Apr 4, 2009

REVIEW: "The Housekeeper and The Professor" by Yoko Ogawa


REVIEW: "The Housekeeper and The Professor" by Yoko Ogawa
Picador Published: February 2009
ISBN-10: 0-312-42780-8 192 pages


"He is a brilliant math Professor with a peculiar problem--ever since a traumatic head injury, he has lived with only eighty minutes of short-term memory.
She is an astute young Housekeeper, with a ten-year-old son, who is hired to care for him.
And every morning, as the Professor and the Housekeeper are introduced to each other anew, a strange and beautiful relationship blossoms between them. Though he cannot hold memories for long (his brain is like a tape that begins to erase itself every eighty minutes), the Professor’s mind is still alive with elegant equations from the past. And the numbers, in all of their articulate order, reveal a sheltering and poetic world to both the Housekeeper and her young son. The Professor is capable of discovering connections between the simplest of quantities--like the Housekeeper’s shoe size--and the universe at large, drawing their lives ever closer and more profoundly together, even as his memory slips away.
The Housekeeper and the Professor is an enchanting story about what it means to live in the present, and about the curious equations that can create a family."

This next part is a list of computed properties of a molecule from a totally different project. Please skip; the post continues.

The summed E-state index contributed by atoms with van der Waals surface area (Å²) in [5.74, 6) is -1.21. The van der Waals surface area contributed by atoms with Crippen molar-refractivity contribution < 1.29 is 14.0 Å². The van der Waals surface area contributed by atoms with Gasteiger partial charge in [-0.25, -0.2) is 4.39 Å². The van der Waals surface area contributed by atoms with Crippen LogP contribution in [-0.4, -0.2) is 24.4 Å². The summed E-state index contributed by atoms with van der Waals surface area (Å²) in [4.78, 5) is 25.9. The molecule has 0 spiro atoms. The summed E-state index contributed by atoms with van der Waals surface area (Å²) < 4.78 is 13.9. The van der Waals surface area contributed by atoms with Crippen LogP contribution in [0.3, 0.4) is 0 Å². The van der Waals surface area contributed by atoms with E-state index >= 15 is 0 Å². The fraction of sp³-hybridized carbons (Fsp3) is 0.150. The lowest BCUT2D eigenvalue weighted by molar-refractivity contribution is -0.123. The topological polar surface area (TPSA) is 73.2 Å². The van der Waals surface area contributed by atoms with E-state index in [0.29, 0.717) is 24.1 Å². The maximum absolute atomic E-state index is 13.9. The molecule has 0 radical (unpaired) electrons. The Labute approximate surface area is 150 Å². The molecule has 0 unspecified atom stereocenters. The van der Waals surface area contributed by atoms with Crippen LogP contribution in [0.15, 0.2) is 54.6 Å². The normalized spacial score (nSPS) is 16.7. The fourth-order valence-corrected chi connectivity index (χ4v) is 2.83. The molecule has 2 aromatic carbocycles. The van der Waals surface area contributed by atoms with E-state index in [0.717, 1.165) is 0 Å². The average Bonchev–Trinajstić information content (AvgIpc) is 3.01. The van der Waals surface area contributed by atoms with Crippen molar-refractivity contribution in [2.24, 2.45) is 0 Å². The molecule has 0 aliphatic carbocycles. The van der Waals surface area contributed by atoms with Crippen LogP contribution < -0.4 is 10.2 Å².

The book reads as if the Housekeeper is retelling the story of how she (with her son) came to work in the Professor's little home and the way the three interacted. The Professor's mind is stuck in 1975, with only a plethora of numbers to keep him occupied, and the housekeeper and her son try not to disturb the professor with the reality of the present day, 1992. The trio connect through mathematics and baseball, and the housekeeper herself soon finds comfort in numbers as the book relays the formulas and equations with a poetic thrust that even those who dislike mathematics gain a respect for a number's own mystery.

I had no idea how much of an impact this simple story of being a housekeeper could make. I adored this book, and as I finished this I immediately thought, "5 stars! New favorite!" This is a quick read about the relationships and bonds that are formed even when one loses his memory after eighty minutes. Surprisingly I did not want to put it down, and barely did I have to. Full of sweet nuances of whimsy, hope and friendship the story is so poignant I cannot do justice to the book with my words alone. This is a keeper.

Read an excerpt here at Macmillan.
(which is Copyright © 2003 by Yoko Ogawa; English translation copyright 2009 by Stephen Snyder. All rights reserved.)

Again, I give this book 5 stars, I enjoyed it so much.